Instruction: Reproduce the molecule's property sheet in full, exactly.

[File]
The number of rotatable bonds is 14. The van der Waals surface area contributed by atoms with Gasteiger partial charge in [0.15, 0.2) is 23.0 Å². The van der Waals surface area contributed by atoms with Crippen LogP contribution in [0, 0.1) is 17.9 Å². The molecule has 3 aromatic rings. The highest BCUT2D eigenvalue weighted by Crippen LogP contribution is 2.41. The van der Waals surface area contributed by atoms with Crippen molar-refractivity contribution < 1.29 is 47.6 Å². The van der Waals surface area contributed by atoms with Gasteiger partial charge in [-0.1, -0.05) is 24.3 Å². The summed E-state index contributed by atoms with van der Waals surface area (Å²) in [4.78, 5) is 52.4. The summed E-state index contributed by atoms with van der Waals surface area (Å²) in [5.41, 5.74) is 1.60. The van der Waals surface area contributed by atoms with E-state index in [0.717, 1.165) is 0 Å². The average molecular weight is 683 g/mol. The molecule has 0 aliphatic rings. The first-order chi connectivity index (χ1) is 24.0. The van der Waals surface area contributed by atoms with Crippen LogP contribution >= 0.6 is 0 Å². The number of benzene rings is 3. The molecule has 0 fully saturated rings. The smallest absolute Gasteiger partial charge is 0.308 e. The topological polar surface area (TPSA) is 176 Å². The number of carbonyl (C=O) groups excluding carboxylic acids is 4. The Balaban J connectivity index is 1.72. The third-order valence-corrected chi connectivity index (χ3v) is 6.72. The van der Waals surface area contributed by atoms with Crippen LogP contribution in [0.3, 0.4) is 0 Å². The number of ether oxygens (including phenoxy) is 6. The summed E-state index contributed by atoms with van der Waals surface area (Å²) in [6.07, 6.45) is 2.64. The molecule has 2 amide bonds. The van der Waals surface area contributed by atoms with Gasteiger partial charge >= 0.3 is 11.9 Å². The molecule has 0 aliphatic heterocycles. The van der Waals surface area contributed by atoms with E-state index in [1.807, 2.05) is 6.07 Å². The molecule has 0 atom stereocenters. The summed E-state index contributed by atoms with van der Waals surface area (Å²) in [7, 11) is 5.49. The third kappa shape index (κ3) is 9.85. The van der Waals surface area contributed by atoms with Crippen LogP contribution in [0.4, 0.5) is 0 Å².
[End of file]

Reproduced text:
The number of rotatable bonds is 14. The van der Waals surface area contributed by atoms with Gasteiger partial charge in [0.15, 0.2) is 23.0 Å². The van der Waals surface area contributed by atoms with Crippen LogP contribution in [0, 0.1) is 17.9 Å². The molecule has 3 aromatic rings. The highest BCUT2D eigenvalue weighted by Crippen LogP contribution is 2.41. The van der Waals surface area contributed by atoms with Crippen molar-refractivity contribution < 1.29 is 47.6 Å². The van der Waals surface area contributed by atoms with Gasteiger partial charge in [-0.1, -0.05) is 24.3 Å². The summed E-state index contributed by atoms with van der Waals surface area (Å²) in [4.78, 5) is 52.4. The summed E-state index contributed by atoms with van der Waals surface area (Å²) in [5.41, 5.74) is 1.60. The van der Waals surface area contributed by atoms with E-state index in [0.717, 1.165) is 0 Å². The average molecular weight is 683 g/mol. The molecule has 0 aliphatic rings. The first-order chi connectivity index (χ1) is 24.0. The van der Waals surface area contributed by atoms with Crippen LogP contribution >= 0.6 is 0 Å². The number of benzene rings is 3. The molecule has 0 fully saturated rings. The smallest absolute Gasteiger partial charge is 0.308 e. The topological polar surface area (TPSA) is 176 Å². The number of carbonyl (C=O) groups excluding carboxylic acids is 4. The Balaban J connectivity index is 1.72. The third-order valence-corrected chi connectivity index (χ3v) is 6.72. The van der Waals surface area contributed by atoms with Crippen LogP contribution in [0.3, 0.4) is 0 Å². The number of ether oxygens (including phenoxy) is 6. The summed E-state index contributed by atoms with van der Waals surface area (Å²) in [6.07, 6.45) is 2.64. The molecule has 2 amide bonds. The van der Waals surface area contributed by atoms with Gasteiger partial charge >= 0.3 is 11.9 Å². The molecule has 0 aliphatic heterocycles. The van der Waals surface area contributed by atoms with E-state index in [1.807, 2.05) is 6.07 Å². The molecule has 0 atom stereocenters. The summed E-state index contributed by atoms with van der Waals surface area (Å²) in [7, 11) is 5.49. The third kappa shape index (κ3) is 9.85. The van der Waals surface area contributed by atoms with Crippen LogP contribution in [0.4, 0.5) is 0 Å².